When the team from Riley’s showed up, it was as though the Marines had arrived.  Three specialists, all in matching black flight suits, wheeling clean, complicated machinery in front of them.  They were confident, efficient, but gentle.  They sent me back to my room, the respiratory nurse promising that she was going to bring Maddie to me once they got her into the mobile incubator.  While I waited, I filled out some paperwork, and told the nurse my cell number.  She assured me that she was going to call me, personally, the second they landed, and that she was going to stay with Maddie on the ground as well.  “I don’t have any other flights scheduled for tonight.  I’ll be with her.”  The nurse looked at Maddie’s chest x-rays, and quickly assessed her condition. They increased the pressure in her ventilator, forcing more air into her lungs, helping to open them.  The entire hospital staff seemed relieved that they had arrived.  The nurses in the Special Care Nursery looked thankful that someone was given them firm, sure orders, that someone seemed to have a plan.  My pediatrician respectfully stepped into the background, the lines never leaving her face.

They brought Maddie into my room, wedging the large, plexiglass incubator between my bed and the wall, trying to get her as close to me as possible.  One of the men in the flight suits (they never spoke to me.  Only the respiratory nurse ever said a word), opened the small, round porthole on the side, and let me put my hand inside to touch her.  The skin on her fingers and arms was wrinkled and soft, loose.  Her arms and legs were too skinny.  They didn’t have time in the womb to store up the fat needed to fill her out.  Even though she was puffy and swollen, I could feel all of her small, bird-like bones as I reached in and took a hold of her hand.  Her right hand.  Her left was still bandaged in the cast used to hold her IV in place.  The nurse was again assuring me that she’d call immediately.  I think she said that Maddie really did look good, or at least that the nurse had seen far worse.  Every part of me ached to hold Maddie, to climb inside the incubator next to her, to shield her with my body, to warm her with my hands, to breathe for her too.  If they asked me to, I would breathe for her for the rest of her life.  I would give every single breath for her.  Her small, delicate fingers wrapped around mine, and gripped me tight.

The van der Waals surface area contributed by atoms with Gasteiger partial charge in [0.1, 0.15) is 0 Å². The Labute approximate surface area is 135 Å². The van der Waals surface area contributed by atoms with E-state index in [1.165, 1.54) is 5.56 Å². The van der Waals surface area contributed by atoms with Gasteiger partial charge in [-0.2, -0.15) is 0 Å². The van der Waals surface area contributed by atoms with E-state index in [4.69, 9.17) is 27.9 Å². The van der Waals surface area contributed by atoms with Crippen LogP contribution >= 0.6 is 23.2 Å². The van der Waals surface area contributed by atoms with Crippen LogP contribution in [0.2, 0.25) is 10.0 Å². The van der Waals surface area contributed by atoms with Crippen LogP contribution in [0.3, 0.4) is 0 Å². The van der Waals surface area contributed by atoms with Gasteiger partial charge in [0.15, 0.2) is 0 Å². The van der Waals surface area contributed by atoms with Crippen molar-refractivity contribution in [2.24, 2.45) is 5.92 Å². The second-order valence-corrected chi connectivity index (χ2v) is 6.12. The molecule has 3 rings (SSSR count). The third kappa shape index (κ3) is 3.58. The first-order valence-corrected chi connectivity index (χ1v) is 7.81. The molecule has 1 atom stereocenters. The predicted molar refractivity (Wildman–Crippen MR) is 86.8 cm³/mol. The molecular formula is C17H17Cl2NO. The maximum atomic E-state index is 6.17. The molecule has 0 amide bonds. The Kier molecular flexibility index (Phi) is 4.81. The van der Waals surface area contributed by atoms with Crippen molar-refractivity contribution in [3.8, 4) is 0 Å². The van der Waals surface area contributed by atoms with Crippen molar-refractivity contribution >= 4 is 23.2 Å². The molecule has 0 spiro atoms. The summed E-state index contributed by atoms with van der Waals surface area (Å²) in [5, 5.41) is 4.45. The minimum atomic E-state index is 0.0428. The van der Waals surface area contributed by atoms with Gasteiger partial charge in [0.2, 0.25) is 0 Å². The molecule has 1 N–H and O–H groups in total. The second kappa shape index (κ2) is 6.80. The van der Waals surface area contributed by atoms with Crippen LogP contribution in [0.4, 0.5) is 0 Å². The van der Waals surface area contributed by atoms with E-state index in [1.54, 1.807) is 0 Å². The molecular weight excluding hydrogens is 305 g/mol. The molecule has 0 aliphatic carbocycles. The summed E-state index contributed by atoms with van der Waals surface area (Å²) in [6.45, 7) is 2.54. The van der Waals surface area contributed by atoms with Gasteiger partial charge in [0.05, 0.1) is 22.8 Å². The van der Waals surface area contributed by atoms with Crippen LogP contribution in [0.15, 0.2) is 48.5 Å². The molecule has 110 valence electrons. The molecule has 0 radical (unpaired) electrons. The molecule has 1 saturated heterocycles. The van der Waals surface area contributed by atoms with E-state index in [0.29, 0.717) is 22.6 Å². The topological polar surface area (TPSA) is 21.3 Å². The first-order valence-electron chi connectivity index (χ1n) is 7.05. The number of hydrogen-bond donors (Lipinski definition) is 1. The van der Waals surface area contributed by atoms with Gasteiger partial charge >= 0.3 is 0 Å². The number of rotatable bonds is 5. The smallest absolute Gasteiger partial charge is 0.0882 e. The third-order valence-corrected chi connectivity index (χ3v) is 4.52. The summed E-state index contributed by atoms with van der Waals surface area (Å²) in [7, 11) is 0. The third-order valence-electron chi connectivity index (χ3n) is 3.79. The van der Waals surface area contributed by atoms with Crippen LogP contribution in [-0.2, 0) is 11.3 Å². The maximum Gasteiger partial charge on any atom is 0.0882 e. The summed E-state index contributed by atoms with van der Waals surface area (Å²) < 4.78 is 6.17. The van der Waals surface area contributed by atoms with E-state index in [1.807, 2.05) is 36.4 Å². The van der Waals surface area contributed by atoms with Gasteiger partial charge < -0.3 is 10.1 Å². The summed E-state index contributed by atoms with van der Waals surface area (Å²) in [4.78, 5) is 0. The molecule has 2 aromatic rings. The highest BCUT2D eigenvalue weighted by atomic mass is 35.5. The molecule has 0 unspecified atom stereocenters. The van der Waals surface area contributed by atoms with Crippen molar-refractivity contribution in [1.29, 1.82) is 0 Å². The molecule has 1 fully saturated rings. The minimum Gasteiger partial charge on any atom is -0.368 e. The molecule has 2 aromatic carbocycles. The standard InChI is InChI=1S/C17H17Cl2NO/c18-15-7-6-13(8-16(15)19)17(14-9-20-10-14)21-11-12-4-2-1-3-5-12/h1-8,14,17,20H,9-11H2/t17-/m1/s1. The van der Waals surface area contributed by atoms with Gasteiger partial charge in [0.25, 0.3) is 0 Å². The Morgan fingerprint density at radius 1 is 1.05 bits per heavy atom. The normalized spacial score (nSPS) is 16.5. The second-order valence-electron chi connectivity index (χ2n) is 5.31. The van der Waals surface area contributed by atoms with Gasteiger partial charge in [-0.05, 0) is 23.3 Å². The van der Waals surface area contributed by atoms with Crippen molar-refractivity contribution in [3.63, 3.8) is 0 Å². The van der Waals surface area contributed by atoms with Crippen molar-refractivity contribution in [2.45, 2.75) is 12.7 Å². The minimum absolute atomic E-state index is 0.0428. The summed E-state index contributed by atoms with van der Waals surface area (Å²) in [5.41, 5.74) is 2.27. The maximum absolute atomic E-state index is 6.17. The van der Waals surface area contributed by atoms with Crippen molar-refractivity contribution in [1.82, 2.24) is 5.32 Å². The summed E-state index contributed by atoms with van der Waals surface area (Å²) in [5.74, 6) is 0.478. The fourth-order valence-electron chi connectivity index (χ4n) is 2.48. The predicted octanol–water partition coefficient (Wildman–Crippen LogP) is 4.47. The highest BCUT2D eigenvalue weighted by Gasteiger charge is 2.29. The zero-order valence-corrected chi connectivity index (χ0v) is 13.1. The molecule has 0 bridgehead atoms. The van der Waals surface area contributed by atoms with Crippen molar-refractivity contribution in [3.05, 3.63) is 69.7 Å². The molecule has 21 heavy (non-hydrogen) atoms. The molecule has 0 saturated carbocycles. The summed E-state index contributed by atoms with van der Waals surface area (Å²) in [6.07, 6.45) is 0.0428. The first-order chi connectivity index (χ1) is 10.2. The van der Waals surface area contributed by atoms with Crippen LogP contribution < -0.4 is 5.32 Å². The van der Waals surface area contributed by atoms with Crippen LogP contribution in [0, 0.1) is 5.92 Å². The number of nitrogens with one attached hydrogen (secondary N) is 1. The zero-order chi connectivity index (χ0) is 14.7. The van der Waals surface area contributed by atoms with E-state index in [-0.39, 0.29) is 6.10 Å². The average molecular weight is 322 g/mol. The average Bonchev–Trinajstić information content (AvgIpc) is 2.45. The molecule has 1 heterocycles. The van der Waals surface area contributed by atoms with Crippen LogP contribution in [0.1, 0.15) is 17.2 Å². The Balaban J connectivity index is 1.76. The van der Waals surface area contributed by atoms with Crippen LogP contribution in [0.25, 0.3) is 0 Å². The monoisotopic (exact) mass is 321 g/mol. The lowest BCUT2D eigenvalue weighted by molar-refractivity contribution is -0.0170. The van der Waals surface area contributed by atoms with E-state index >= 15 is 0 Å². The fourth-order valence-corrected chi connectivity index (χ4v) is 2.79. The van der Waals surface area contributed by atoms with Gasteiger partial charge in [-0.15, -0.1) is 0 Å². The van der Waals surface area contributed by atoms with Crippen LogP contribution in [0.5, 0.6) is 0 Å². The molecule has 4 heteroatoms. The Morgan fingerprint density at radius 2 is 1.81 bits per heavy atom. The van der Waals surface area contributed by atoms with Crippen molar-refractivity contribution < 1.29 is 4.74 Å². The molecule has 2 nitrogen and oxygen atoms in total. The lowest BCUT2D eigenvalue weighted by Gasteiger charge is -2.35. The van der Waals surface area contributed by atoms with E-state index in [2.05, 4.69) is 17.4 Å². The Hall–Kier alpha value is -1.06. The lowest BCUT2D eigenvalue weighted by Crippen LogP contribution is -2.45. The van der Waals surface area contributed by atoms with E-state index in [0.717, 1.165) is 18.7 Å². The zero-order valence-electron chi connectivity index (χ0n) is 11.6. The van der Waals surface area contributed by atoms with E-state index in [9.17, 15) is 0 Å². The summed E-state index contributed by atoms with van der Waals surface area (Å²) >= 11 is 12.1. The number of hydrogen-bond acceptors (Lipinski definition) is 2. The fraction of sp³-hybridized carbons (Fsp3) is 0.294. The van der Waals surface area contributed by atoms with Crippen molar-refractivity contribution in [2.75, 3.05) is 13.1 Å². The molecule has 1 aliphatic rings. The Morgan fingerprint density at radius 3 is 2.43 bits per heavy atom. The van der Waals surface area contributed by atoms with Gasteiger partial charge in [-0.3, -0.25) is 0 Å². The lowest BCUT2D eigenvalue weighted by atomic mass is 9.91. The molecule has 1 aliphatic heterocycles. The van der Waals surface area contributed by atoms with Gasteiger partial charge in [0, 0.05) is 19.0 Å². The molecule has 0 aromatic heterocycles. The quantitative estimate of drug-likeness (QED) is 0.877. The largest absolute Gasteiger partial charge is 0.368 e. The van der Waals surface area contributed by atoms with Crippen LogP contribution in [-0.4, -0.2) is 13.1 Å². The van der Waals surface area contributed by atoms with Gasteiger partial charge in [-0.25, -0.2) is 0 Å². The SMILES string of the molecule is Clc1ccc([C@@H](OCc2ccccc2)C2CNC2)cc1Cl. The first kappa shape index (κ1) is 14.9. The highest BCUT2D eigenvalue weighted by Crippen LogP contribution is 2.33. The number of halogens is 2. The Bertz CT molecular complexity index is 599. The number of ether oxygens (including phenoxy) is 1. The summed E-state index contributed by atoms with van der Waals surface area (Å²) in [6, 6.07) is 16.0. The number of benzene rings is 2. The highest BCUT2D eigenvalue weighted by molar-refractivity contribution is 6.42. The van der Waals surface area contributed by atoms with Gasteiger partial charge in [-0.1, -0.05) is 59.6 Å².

Then, they wheeled her away.  It was 4:30pm on Sunday, September 1st.

I began to sob.

I’m split.  I’m torn.


The nurses tried their best to keep me entertained, or at least busy, that whole, long night.  They brought me a tray of food.  Meatloaf, I think.  I remember there were mashed potatoes.  I hadn’t eaten all day.  This was my first meal since having surgery.  I ate the food, not really tasting it.  I remember thinking it was strange that I didn’t feel hungry, but I ate it all anyway.  The nurses reminded me to “keep pumping!” in voices that sounded far too chipper.  I did.  I even dutifully washed and sanitized my pumping parts between every session, killing the time by running hot water over everything.  They brought me toiletries so I could have a shower.  They removed my IV and catheter, and checked on me every hour.  They told me that I would be discharged early the next morning, smiling, “You’ll have one of the shortest stays ever after a c-section!  That’s so great!”  They asked repeatedly if I wanted anything for the pain.  I didn’t know which pain they meant.  So I just said no.

The nurses had me fill out my discharge paperwork that evening.  They wanted to make sure that all I had to do in the morning was get the doctor’s approval and leave.  While signing the papers, someone from the Special Care Nursery appeared at the door.  She was hesitant.  She had Maddie’s ankle bracelet in her hand.  “I didn’t know if you wanted to keep this.  A lot of moms want to keep it for their scrapbooks and baby books.”  She handed it to me.  She had been able to slip it off Maddie’s too-thin foot without cutting it.  It was complete, but empty.  It froze me.  I held the small bracelet in my hand, trying to keep it warm, trying to keep it feeling alive and still connected to a hot, panting little body.  I rubbed my hands together, willing my nerves to remember the feeling of her soft, soft, loose skin, her bony grip. My hands shook as I held the bracelet.  I don’t remember asking them all to leave—I don’t remember being able to—but soon I was alone in my room, crying, sobbing, panting.  My breath came in fits and starts.  I couldn’t catch it. Couldn’t catch my breath.  I couldn’t fill my lungs.  I stared down at the bracelet. “I love you.  Mommy loves you.”

I said it over and over.


Eventually, the respiratory nurse called to let me know that Maddie was set up in a private room in the NICU, and that she had tolerated the helicopter ride well.  My husband also called, his voice hopeful.  “She looks so good.  Really.  She looks better already. I’m serious, baby. She looks so good.  They already have her looking better.”  I could tell by his voice that he wasn’t placating me.  And I was happy that he was there, along with his mother, and my parents, who stopped in Indy on their way down to see us.  Three of her grandparents were with her (my father-in-law was watching our older daughter), and her father.  That’s what I wanted for her.  To be overwhelmed with love.  To be full to the point of bursting with care and concern.  I turned on the television in my room, and watched HGTV until regular programming switched over to infomercials sometime around 4am.  By 7, I was showered, packed, wearing my street clothes, and seated in the rocking chair in my room, waiting to be discharged.  I was in the hospital 32 hours total, and when my husband arrived at 7:30, we didn’t even stop to pick up a change of clothes.  By 9am, I was once again running my hands through Maddie’s dark, dark hair, still matted with afterbirth.